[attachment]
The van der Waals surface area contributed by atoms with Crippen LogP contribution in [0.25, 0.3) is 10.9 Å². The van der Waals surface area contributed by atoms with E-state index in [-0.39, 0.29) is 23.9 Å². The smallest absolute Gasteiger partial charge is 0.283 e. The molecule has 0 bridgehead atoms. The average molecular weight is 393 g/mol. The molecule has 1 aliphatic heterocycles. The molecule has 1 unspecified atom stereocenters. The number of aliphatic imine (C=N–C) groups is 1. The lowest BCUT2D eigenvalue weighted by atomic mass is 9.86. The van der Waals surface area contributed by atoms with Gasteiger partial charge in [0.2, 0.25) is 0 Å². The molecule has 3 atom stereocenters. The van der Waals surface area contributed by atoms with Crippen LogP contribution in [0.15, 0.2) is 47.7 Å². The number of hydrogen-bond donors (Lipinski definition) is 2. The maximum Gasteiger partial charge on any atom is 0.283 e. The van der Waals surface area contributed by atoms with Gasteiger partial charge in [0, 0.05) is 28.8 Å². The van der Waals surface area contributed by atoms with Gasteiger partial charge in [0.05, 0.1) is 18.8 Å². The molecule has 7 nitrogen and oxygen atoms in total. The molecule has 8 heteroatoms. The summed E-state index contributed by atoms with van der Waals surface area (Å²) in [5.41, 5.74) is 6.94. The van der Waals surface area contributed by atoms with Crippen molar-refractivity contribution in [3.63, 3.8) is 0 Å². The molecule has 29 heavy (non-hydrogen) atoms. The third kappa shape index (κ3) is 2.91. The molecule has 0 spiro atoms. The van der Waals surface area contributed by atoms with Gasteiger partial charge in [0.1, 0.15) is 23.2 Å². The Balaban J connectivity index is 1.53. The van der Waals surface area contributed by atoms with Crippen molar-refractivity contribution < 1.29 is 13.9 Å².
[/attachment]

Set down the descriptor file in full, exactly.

The van der Waals surface area contributed by atoms with Crippen LogP contribution in [0.25, 0.3) is 10.9 Å². The van der Waals surface area contributed by atoms with E-state index in [-0.39, 0.29) is 23.9 Å². The smallest absolute Gasteiger partial charge is 0.283 e. The molecule has 0 bridgehead atoms. The average molecular weight is 393 g/mol. The molecule has 1 aliphatic heterocycles. The molecule has 1 unspecified atom stereocenters. The number of aliphatic imine (C=N–C) groups is 1. The lowest BCUT2D eigenvalue weighted by atomic mass is 9.86. The van der Waals surface area contributed by atoms with Gasteiger partial charge in [0.2, 0.25) is 0 Å². The molecule has 3 atom stereocenters. The van der Waals surface area contributed by atoms with Crippen LogP contribution in [0.15, 0.2) is 47.7 Å². The number of hydrogen-bond donors (Lipinski definition) is 2. The maximum Gasteiger partial charge on any atom is 0.283 e. The van der Waals surface area contributed by atoms with Gasteiger partial charge in [0, 0.05) is 28.8 Å². The van der Waals surface area contributed by atoms with Gasteiger partial charge in [0.05, 0.1) is 18.8 Å². The molecule has 7 nitrogen and oxygen atoms in total. The molecule has 8 heteroatoms. The summed E-state index contributed by atoms with van der Waals surface area (Å²) in [5.41, 5.74) is 6.94. The van der Waals surface area contributed by atoms with Crippen molar-refractivity contribution in [3.63, 3.8) is 0 Å². The molecule has 29 heavy (non-hydrogen) atoms. The third kappa shape index (κ3) is 2.91. The molecule has 0 spiro atoms. The van der Waals surface area contributed by atoms with Gasteiger partial charge in [0.1, 0.15) is 23.2 Å². The Balaban J connectivity index is 1.53. The van der Waals surface area contributed by atoms with Crippen molar-refractivity contribution < 1.29 is 13.9 Å².